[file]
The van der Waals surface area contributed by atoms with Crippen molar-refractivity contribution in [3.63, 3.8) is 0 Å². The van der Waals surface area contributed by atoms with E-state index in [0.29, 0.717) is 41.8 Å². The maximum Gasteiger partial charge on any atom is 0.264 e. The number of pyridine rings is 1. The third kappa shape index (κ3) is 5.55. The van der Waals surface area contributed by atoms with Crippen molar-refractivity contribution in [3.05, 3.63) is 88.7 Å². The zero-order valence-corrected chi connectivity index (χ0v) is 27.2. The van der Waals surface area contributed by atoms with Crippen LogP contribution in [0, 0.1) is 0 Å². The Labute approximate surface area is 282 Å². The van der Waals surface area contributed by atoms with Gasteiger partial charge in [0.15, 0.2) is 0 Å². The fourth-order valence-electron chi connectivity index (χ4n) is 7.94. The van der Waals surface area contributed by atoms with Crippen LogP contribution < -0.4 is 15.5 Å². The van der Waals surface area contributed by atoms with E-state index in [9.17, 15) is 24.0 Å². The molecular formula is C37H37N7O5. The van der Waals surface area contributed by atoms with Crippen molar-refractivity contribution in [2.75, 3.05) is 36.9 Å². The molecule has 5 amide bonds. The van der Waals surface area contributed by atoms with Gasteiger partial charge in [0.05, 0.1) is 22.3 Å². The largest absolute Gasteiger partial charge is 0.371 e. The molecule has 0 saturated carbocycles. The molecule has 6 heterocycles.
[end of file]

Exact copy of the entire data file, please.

The van der Waals surface area contributed by atoms with Crippen molar-refractivity contribution in [3.63, 3.8) is 0 Å². The van der Waals surface area contributed by atoms with E-state index in [0.29, 0.717) is 41.8 Å². The maximum Gasteiger partial charge on any atom is 0.264 e. The number of pyridine rings is 1. The third kappa shape index (κ3) is 5.55. The van der Waals surface area contributed by atoms with Crippen molar-refractivity contribution in [3.05, 3.63) is 88.7 Å². The zero-order valence-corrected chi connectivity index (χ0v) is 27.2. The van der Waals surface area contributed by atoms with Crippen LogP contribution in [0, 0.1) is 0 Å². The Labute approximate surface area is 282 Å². The van der Waals surface area contributed by atoms with Gasteiger partial charge in [0.15, 0.2) is 0 Å². The fourth-order valence-electron chi connectivity index (χ4n) is 7.94. The van der Waals surface area contributed by atoms with Crippen LogP contribution < -0.4 is 15.5 Å². The van der Waals surface area contributed by atoms with E-state index in [9.17, 15) is 24.0 Å². The molecular formula is C37H37N7O5. The van der Waals surface area contributed by atoms with Crippen molar-refractivity contribution in [2.75, 3.05) is 36.9 Å². The molecule has 5 amide bonds. The van der Waals surface area contributed by atoms with Gasteiger partial charge in [0.05, 0.1) is 22.3 Å². The largest absolute Gasteiger partial charge is 0.371 e. The molecule has 0 saturated carbocycles. The molecule has 6 heterocycles.